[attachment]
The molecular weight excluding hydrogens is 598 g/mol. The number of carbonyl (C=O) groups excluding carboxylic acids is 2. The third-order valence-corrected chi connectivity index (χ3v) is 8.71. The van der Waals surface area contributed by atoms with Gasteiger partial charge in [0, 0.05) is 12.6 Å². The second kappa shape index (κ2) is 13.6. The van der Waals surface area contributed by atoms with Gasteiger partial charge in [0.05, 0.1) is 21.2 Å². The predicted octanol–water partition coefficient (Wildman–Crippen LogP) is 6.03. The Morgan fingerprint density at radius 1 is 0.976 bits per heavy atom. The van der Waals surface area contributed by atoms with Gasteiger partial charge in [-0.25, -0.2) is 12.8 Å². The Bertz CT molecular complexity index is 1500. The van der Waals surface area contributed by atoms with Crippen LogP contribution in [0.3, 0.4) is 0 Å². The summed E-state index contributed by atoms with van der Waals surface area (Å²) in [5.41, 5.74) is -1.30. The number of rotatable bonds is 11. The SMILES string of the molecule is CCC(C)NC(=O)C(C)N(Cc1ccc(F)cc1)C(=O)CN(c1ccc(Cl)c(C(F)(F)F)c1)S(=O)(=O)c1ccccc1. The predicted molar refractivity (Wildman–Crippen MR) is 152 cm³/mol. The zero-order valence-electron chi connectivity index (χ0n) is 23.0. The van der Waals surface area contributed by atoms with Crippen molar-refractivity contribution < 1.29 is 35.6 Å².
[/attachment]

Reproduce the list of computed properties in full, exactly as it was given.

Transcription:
The molecular weight excluding hydrogens is 598 g/mol. The number of carbonyl (C=O) groups excluding carboxylic acids is 2. The third-order valence-corrected chi connectivity index (χ3v) is 8.71. The van der Waals surface area contributed by atoms with Gasteiger partial charge in [0, 0.05) is 12.6 Å². The second kappa shape index (κ2) is 13.6. The van der Waals surface area contributed by atoms with Gasteiger partial charge in [0.05, 0.1) is 21.2 Å². The predicted octanol–water partition coefficient (Wildman–Crippen LogP) is 6.03. The Morgan fingerprint density at radius 1 is 0.976 bits per heavy atom. The van der Waals surface area contributed by atoms with Gasteiger partial charge in [-0.25, -0.2) is 12.8 Å². The Bertz CT molecular complexity index is 1500. The van der Waals surface area contributed by atoms with Crippen LogP contribution in [0.3, 0.4) is 0 Å². The summed E-state index contributed by atoms with van der Waals surface area (Å²) in [5.41, 5.74) is -1.30. The number of rotatable bonds is 11. The SMILES string of the molecule is CCC(C)NC(=O)C(C)N(Cc1ccc(F)cc1)C(=O)CN(c1ccc(Cl)c(C(F)(F)F)c1)S(=O)(=O)c1ccccc1. The predicted molar refractivity (Wildman–Crippen MR) is 152 cm³/mol. The zero-order valence-electron chi connectivity index (χ0n) is 23.0. The van der Waals surface area contributed by atoms with Crippen molar-refractivity contribution < 1.29 is 35.6 Å².